Jimmy's a long-haired lover from Liverpool who is still performing after nearly 50 years
I offer an apology straight away. "I'm old enough to want to call you Little Jimmy Osmond," I tell the former child star who had massive international fame with his brothers and as a solo artist.
Even down the transatlantic phone line, I can hear a benign smile forming on Jimmy Osmond's face.
"It was an amazing time. I thought every kid did what I did – I had my first hit record at five years old as a solo artist. In Japan and in Japanese. And then there was Long-Haired Lover from Liverpool..."
Indeed there was. Jimmy was nine in 1972 when he became the youngest artist to have a number one hit with this quirky little song.
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He was the baby of the Osmond family, the ninth in a line-up which included Alan, Wayne, Merrill and Jay – who started performing as the Osmond Brothers in the 1970s – Donny and Marie.
The Osmonds racked up hit after hit including One Bad Apple, Crazy Horses, Love Me For A Reason and Donny's massive Puppy Love. Marie didn't miss out with hugely successful Paper Roses.
If you weren't there, it's hard to appreciate how popular the Osmonds were, particularly in the UK, and the fascination for their clean-cut image and an obsession with what their lives were like as Mormons.
Even Jimmy admits that there was a time, with Long Haired Lover, when he "wanted it dead".
"I didn't want to be remembered for that, but now I feel more grateful. It is what it is and everybody knows it. But it did open up an opportunity for me to be known as an individual. I would never have been in a show like Chicago, or had other opportunities, without it. But it's always made fun of. This Christmas someone called me to remind me it was the 40th anniversary – and I still hold the record as the youngest artist to have a number one."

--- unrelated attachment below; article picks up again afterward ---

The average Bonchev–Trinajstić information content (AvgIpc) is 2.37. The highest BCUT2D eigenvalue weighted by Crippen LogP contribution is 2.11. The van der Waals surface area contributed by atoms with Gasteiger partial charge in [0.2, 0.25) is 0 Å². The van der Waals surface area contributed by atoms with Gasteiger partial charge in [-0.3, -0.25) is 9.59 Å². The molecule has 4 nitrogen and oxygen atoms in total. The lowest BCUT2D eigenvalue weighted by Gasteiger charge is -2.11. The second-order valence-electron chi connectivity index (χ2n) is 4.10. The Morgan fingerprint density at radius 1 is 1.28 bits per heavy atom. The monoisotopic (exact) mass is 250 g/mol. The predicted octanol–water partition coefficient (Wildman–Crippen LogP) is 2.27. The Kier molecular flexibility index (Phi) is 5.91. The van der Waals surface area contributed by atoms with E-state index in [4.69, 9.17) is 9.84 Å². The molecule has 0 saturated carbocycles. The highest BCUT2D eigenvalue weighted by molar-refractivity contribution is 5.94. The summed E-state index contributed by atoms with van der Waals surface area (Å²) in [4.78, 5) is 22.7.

So what does Jimmy remember of the Osmond experience?
"It was pretty loud!" he laughs. "You tell people your experiences and they won't believe you.
"There were a lot of artists at the time who were more talented, but there were just a handful of groups. Maybe us and the Jacksons. There was incredible success and adoration. You don't get that these days. It's spread pretty thin. In those days there were only two TV channels!
"The brothers have been performing for 54 years. A lot of families don't stick together in showbusiness, but our parents kept us grounded."
Even though Jimmy was "the baby" he developed a lot of the business side of the act and is president of Osmond Entertainment as well as running other businesses, including a spell in real estate. But, he says, he still relishes the chance to work with the brothers. Which brings us neatly to the show that will bring Jimmy and brothers Merrill and Jay back to the UK – Boogie Nights: The 70s Musical in Concert.
Boogie Nights was the West End's original jukebox musical, conceived by EastEnder Shane Richie and Jon Conway. Set in a provincial town at the height of the disco scene in the 1970s, it was the heartwarming story of loveable rogue Roddy O'Neil and the soundtrack was peppered with hits.
In its 2013 incarnation, narrative has been dispensed with so that it returns as a remixed concert version of the ultimate party show. There's live music, multimedia and non-stop hits. And when I say non-stop, I mean around 70 of the 70s' finest, including Disco Inferno, I Will Survive, Don't Go Breaking My Heart, Le Freak, You're My First, My Last, My Everything, YMCA, We Are Family, Boogie Wonderland and the Osmond hits Crazy Horses and Love Me For A Reason.
Jimmy – who appeared in Boogie Nights in 2004 – says he's delighted to be in the show again, and to be performing with his brothers.
"We're going to have a blast," he says. "It's something I know they're going to be thrilled to be a part of.
"The show does have elements of the play, but it's a bit more of a 70s celebration. The great thing about nostalgia is that there is a lot that people know and can participate in. And people do join in, people love to dress up.
"The timing is right for it. Things are a bit difficult for all of us. You can forget your troubles for two hours. It's wild and fun."
Jimmy married wife Michelle 21 years ago and they have four children aged between 18 and ten – Sophia, Zack, Arthur and Isabella.
He follows in the Osmond tradition by taking his family on tour with him.
"Last Christmas we did Jimmy Osmond's American Jukebox Show in a theme park. It was so much fun. The kids go to normal school, but they love to be on the road with their dad."
Would he encourage them to develop a showbusiness career?
"If they were talented enough. It's a different world today. What you need to have is a career that lasts."
Jimmy's career has certainly lasted, but he's considering "winding down" and concentrating on what he loves. "I want to back off from the serious stuff. It's boring. I had a mortgage company, but it just doesn't compare to showbusiness."
Boogie Nights: The 70s Musical in Concert is at Plymouth Pavilions on Wednesday, February 13. Box office: 0845 146 1460